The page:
14 Comments

  1. I suppose he should have some help. Thing is, the Caesar salad isn’t named for Julius Caesar. It was created by and named for a restaurateur/hotelier in Tijuana back in the 1920s. At the time, TJ was a hot spot for the Hollywood set. Booze was legal, you could watch the bullfights and bet on jai alai. The casino and race track at Agua Caliente came along a couple years after the salad, which meant the town remained popular after the end of Prohibition.

  2. The joke would have worked better if there had been no knife at all in the first panel. Who in the world would eat a normal salad with a knife? And yes, a few supporting senators might have helped, but Dark Side of the Horse is pretty much a solo strip.

  3. We tried but were unable to cast this as part of a synchronicity, looking for a recent cartoon that was just a bottle of salad dressing pierced by a knife. But why would these come up at similar times? This isn’t the Ides of March or anywhere near. Was there a recent prominent production of the Shakespeare play?

    Anyhow, does anybody else recall seeing that prop-photo joke recently?

  4. Performing an image search on “caesar salad dressing and a knife” produces several possible candidates, but they are all photos (no comics). One of them (a bowl of romaine lettuce with several knives in it) looks suspiciously familiar.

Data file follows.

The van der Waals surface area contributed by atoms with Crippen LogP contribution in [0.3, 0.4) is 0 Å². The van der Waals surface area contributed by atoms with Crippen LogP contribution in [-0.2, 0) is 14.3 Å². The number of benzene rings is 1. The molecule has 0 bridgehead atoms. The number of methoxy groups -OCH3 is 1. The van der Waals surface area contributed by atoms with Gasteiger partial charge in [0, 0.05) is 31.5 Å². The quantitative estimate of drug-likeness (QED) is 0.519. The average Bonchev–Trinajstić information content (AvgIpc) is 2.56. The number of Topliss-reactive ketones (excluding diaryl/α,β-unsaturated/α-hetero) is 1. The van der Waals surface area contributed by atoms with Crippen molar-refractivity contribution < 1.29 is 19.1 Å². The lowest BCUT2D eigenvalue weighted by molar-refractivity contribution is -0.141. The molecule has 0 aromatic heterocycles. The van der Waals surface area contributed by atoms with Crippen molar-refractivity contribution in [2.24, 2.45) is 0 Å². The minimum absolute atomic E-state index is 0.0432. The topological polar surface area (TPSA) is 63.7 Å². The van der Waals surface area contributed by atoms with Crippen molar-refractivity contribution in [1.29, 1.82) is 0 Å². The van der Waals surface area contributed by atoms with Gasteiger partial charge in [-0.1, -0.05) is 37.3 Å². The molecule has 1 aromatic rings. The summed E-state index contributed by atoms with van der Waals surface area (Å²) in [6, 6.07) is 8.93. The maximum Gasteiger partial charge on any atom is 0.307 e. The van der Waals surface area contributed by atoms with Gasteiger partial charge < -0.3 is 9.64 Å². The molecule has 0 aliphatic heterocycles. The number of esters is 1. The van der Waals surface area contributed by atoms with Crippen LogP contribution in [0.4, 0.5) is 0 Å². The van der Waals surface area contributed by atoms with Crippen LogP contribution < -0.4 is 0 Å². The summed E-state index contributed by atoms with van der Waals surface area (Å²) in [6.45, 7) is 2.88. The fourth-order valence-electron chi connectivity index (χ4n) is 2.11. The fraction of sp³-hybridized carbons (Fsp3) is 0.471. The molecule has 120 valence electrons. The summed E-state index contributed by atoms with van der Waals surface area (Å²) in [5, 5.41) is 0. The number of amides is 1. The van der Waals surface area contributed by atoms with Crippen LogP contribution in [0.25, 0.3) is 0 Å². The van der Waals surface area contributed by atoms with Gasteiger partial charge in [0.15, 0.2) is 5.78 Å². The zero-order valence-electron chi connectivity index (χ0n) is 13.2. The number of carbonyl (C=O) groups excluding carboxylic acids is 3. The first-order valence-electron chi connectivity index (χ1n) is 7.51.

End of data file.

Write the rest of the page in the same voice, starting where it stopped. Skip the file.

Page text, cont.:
5. And, of course, if you’re going for the Julius Caesar instead of the one who invented the salad, IIRC forks as tableware didn’t exist in 44BC.

  6. Suetonius has Caesar’s last words as “καὶ σὺ, τέκνον” (though he claims it merely as a spurious rumor), which has been reconstructed as a reference to a quotation from a lost poem of the time, the full quote being:
    “καὶ σὺ, τέκνον, ποτὲ τῆς ἀρχῆς ἡμῶν παρατρώξῃ” — “And you, child, will someday have a taste of our power”. ( https://talesoftimesforgotten.com/2017/03/25/caesars-real-last-words/ )

    So then the Caesar salad is our chance to taste Caesar’s power…

  7. joel says Et tu, horse?

    I guess this was what the editors similarly wanted to capture with the post title Tu quoque, Equo?.

  8. One problem is that having hooves instead of hands, it is difficult for Horace to show the difference between how you hold a knife when you are cutting food and how you hold a knife when you are stabbing someone.

Add a Comment

Fill in your details below or click an icon to log in:

WordPress.com Logo

You are commenting using your WordPress.com account. Log Out /  Change )

Twitter picture

You are commenting using your Twitter account. Log Out /  Change )

Facebook photo

You are commenting using your Facebook account. Log Out /  Change )

Connecting to %s